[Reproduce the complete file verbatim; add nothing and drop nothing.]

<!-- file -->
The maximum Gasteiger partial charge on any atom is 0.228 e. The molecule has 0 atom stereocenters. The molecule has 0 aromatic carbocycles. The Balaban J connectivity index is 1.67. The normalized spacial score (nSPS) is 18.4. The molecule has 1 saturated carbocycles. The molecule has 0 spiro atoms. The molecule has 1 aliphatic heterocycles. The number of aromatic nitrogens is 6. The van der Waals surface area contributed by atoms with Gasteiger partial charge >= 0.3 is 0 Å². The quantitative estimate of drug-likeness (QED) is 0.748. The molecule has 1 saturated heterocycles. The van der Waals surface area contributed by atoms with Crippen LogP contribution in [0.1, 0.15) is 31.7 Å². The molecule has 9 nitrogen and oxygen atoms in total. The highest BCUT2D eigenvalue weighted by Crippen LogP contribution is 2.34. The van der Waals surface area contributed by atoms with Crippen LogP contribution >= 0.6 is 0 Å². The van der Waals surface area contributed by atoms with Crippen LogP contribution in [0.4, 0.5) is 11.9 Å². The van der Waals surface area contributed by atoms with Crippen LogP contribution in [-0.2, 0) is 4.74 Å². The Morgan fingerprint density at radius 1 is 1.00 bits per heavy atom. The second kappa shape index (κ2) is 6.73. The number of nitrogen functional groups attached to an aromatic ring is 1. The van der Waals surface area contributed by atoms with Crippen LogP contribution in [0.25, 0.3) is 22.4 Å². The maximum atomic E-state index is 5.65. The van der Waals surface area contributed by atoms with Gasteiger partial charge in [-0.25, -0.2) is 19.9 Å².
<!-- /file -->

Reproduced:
The maximum Gasteiger partial charge on any atom is 0.228 e. The molecule has 0 atom stereocenters. The molecule has 0 aromatic carbocycles. The Balaban J connectivity index is 1.67. The normalized spacial score (nSPS) is 18.4. The molecule has 1 saturated carbocycles. The molecule has 0 spiro atoms. The molecule has 1 aliphatic heterocycles. The number of aromatic nitrogens is 6. The van der Waals surface area contributed by atoms with Gasteiger partial charge >= 0.3 is 0 Å². The quantitative estimate of drug-likeness (QED) is 0.748. The molecule has 1 saturated heterocycles. The van der Waals surface area contributed by atoms with Crippen LogP contribution in [0.1, 0.15) is 31.7 Å². The molecule has 9 nitrogen and oxygen atoms in total. The highest BCUT2D eigenvalue weighted by Crippen LogP contribution is 2.34. The van der Waals surface area contributed by atoms with Crippen LogP contribution >= 0.6 is 0 Å². The van der Waals surface area contributed by atoms with Crippen LogP contribution in [0.4, 0.5) is 11.9 Å². The van der Waals surface area contributed by atoms with Crippen LogP contribution in [-0.2, 0) is 4.74 Å². The Morgan fingerprint density at radius 1 is 1.00 bits per heavy atom. The second kappa shape index (κ2) is 6.73. The number of nitrogen functional groups attached to an aromatic ring is 1. The van der Waals surface area contributed by atoms with Crippen LogP contribution in [0.25, 0.3) is 22.4 Å². The maximum atomic E-state index is 5.65. The van der Waals surface area contributed by atoms with Gasteiger partial charge in [-0.25, -0.2) is 19.9 Å².